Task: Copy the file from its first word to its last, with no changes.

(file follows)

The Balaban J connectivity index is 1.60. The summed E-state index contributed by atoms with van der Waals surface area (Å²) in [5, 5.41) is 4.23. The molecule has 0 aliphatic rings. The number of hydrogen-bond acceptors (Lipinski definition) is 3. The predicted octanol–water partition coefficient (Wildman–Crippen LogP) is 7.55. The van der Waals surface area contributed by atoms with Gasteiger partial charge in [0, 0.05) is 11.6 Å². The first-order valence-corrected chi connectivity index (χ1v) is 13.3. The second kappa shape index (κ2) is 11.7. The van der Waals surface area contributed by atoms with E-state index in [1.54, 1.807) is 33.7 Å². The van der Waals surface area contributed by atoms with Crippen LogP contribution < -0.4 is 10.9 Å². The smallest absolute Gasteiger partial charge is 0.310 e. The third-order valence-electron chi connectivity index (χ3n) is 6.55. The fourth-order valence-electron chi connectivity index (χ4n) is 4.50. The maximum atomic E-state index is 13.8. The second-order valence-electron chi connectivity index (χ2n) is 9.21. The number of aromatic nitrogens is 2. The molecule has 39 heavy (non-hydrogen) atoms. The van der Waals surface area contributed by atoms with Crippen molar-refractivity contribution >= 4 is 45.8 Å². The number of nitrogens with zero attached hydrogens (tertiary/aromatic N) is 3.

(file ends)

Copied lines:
The Balaban J connectivity index is 1.60. The summed E-state index contributed by atoms with van der Waals surface area (Å²) in [5, 5.41) is 4.23. The molecule has 0 aliphatic rings. The number of hydrogen-bond acceptors (Lipinski definition) is 3. The predicted octanol–water partition coefficient (Wildman–Crippen LogP) is 7.55. The van der Waals surface area contributed by atoms with Gasteiger partial charge in [0, 0.05) is 11.6 Å². The first-order valence-corrected chi connectivity index (χ1v) is 13.3. The second kappa shape index (κ2) is 11.7. The van der Waals surface area contributed by atoms with E-state index in [1.54, 1.807) is 33.7 Å². The van der Waals surface area contributed by atoms with Crippen LogP contribution < -0.4 is 10.9 Å². The smallest absolute Gasteiger partial charge is 0.310 e. The third-order valence-electron chi connectivity index (χ3n) is 6.55. The fourth-order valence-electron chi connectivity index (χ4n) is 4.50. The maximum atomic E-state index is 13.8. The second-order valence-electron chi connectivity index (χ2n) is 9.21. The number of aromatic nitrogens is 2. The molecule has 39 heavy (non-hydrogen) atoms. The van der Waals surface area contributed by atoms with Crippen molar-refractivity contribution >= 4 is 45.8 Å². The number of nitrogens with zero attached hydrogens (tertiary/aromatic N) is 3.